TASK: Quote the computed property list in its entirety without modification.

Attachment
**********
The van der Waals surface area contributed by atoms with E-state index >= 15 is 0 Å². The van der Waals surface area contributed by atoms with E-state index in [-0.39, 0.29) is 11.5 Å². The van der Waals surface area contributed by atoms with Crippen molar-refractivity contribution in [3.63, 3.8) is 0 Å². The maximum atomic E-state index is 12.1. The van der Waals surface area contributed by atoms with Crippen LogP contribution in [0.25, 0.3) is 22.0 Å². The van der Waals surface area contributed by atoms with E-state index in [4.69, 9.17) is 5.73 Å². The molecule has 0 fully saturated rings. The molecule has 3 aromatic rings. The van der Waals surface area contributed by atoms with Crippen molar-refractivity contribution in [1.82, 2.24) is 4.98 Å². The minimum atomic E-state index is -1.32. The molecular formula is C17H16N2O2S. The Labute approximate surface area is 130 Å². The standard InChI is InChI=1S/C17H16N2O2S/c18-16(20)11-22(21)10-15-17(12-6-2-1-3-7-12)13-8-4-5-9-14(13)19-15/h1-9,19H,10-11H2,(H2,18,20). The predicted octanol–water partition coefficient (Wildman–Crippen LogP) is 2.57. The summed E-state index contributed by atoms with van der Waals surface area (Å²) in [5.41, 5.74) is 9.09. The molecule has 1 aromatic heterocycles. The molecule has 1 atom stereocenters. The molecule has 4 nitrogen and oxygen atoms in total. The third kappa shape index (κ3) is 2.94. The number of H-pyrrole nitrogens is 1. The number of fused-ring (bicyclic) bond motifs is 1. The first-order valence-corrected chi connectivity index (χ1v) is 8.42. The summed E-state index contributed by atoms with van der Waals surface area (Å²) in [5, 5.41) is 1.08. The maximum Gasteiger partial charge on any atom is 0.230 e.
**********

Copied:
The van der Waals surface area contributed by atoms with E-state index >= 15 is 0 Å². The van der Waals surface area contributed by atoms with E-state index in [-0.39, 0.29) is 11.5 Å². The van der Waals surface area contributed by atoms with Crippen molar-refractivity contribution in [3.63, 3.8) is 0 Å². The maximum atomic E-state index is 12.1. The van der Waals surface area contributed by atoms with Crippen LogP contribution in [0.25, 0.3) is 22.0 Å². The van der Waals surface area contributed by atoms with E-state index in [4.69, 9.17) is 5.73 Å². The molecule has 0 fully saturated rings. The molecule has 3 aromatic rings. The van der Waals surface area contributed by atoms with Crippen molar-refractivity contribution in [1.82, 2.24) is 4.98 Å². The minimum atomic E-state index is -1.32. The molecular formula is C17H16N2O2S. The Labute approximate surface area is 130 Å². The standard InChI is InChI=1S/C17H16N2O2S/c18-16(20)11-22(21)10-15-17(12-6-2-1-3-7-12)13-8-4-5-9-14(13)19-15/h1-9,19H,10-11H2,(H2,18,20). The predicted octanol–water partition coefficient (Wildman–Crippen LogP) is 2.57. The summed E-state index contributed by atoms with van der Waals surface area (Å²) in [5.41, 5.74) is 9.09. The molecule has 1 aromatic heterocycles. The molecule has 1 atom stereocenters. The molecule has 4 nitrogen and oxygen atoms in total. The third kappa shape index (κ3) is 2.94. The number of H-pyrrole nitrogens is 1. The number of fused-ring (bicyclic) bond motifs is 1. The first-order valence-corrected chi connectivity index (χ1v) is 8.42. The summed E-state index contributed by atoms with van der Waals surface area (Å²) in [5, 5.41) is 1.08. The maximum Gasteiger partial charge on any atom is 0.230 e.